One of Beth Ann Pearson’s tasks as national product line manager for military coatings at Sherwin-Williams’
Product Finishes Division may be the most daunting of her career.
The company was awarded a $1.4 million research grant by the Department of Defense in June 2012 to develop a zero-volatile organic compound (VOC), zero-hazardous air pollutant (HAP) exterior topcoat to replace the military’s current generation of liquid-applied chemical agent resistant coatings (CARCs) by 2015.
“It’s a very challenging project,” says Pearson, a chemist by training who joined Sherwin-Williams in 2010 with almost two decades of experience in the coatings industry.
It’s also an extremely important project for the U.S. military as it seeks to protect service personnel from chemical attacks, as well as a game-changer for the U.S. powder coating industry.
Moving to Powder
“We are extremely interested in utilizing powder coating for a CARC application,” says Adam Goldstein, vice president of Consolidated Coating in Bellingham, Mass., which specializes in coating a variety of plastic and metal substrates, including military components. “Our company is constantly looking for innovation and new technologies that will simultaneously reduce our VOC emissions, while also increasing our production efficiency. A move to a powder coat CARC would fit both of these categories.”
Pearson’s research team knows that it must match coating durability with safety of troops.
“Far and above everything else, the most important asset that we need to protect is that of our armed forces personnel in the field of battle,” Pearson says. “We—as is the entire coatings industry—are being challenged to consistently improve CARC coatings capabilities.”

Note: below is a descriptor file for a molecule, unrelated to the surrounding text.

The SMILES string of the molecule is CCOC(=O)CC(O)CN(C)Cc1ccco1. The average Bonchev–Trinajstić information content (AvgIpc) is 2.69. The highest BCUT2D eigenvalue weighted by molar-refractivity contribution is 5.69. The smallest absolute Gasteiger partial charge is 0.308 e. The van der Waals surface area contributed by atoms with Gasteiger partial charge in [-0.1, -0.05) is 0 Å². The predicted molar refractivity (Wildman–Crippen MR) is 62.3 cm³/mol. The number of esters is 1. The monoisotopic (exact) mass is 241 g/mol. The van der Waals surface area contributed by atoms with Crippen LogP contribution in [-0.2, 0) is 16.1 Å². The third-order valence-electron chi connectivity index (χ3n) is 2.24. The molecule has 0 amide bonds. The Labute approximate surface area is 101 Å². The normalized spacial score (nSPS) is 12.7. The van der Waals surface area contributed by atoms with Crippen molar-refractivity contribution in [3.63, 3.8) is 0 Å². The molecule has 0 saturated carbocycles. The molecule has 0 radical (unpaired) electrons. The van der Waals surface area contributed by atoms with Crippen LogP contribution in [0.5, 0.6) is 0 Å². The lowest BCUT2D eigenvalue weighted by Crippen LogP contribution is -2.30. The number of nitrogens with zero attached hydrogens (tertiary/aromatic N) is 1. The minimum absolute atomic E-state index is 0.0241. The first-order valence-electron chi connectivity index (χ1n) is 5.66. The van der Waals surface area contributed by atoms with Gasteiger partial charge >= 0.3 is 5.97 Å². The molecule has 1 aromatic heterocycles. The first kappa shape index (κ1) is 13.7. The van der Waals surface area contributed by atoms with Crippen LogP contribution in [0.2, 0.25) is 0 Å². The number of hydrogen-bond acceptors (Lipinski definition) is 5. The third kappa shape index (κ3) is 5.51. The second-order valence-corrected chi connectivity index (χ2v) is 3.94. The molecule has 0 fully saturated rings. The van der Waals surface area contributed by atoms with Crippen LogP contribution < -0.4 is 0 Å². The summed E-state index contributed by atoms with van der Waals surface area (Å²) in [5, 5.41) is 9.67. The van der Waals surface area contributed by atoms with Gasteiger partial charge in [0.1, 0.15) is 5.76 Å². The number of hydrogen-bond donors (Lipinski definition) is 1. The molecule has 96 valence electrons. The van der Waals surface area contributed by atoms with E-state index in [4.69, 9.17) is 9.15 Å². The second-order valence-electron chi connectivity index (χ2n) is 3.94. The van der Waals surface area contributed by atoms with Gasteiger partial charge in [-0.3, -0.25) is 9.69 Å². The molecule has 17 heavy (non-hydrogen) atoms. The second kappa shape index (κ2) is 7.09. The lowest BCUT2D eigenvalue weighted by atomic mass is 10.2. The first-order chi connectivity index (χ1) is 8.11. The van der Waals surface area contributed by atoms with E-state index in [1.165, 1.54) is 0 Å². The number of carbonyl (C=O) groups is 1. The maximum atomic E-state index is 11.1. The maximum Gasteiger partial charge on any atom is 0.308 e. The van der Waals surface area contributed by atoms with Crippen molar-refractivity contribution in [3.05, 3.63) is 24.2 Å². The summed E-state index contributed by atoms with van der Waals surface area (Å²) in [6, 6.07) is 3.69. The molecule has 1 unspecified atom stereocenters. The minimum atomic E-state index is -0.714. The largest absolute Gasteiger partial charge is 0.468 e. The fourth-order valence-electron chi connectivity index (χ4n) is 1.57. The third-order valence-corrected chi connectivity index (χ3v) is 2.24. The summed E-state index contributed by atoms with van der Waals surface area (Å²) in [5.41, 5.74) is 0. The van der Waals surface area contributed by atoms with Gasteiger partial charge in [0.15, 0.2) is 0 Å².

Military regulations require all tactical equipment, including ground support equipment, tactical wheeled vehicles and aircraft, to be hardened against the effects of both chemical warfare agents, and degradation caused by the cleaning and decontamination procedures necessary in the aftermath of a chemical attack. These regulations also are followed by the Marine Corps and apply to Air Force vehicles and equipment procured through the Army.
There currently are no commercially available powder coatings that meet the military’s specification MIL-PRF-32348 for powder coating using the camouflage CARC systems, Type III, Class I & II.
With the U.S. EPA breathing down its back, the DoD is under the gun to get more environmentally friendly coatings into its system. Current liquid-applied CARC topcoats supplied by coatings vendors emit about 5.2 million lbs per year of VOCs and HAPs.
The agency turned to Sherwin-Williams, which has lowered VOC emissions in commercialized water-dispersible CARC topcoats from 3.5 lb/gal in solvent-borne CARC to 1.8 lb/gal in water-dispersible CARC. The company also was the first to release a zero-VOC epoxy primer qualified to the MIL-DTL-53022 Type IV specification.
A Collaborative Effort
The research is being led by Sherwin-Williams’ A.W. Steudel Technical Laboratory in Chicago, but scientists from its other powder manufacturing facilities, such as one in Grove City, Ohio, also are involved. The overall research team is a highly specialized group of partners from industry, academia and government agencies, including the Army Research Laboratory and the Naval Research Laboratory. In order to maximize this team research approach, technical collaboration sessions, review meetings and standard reports are the protocol.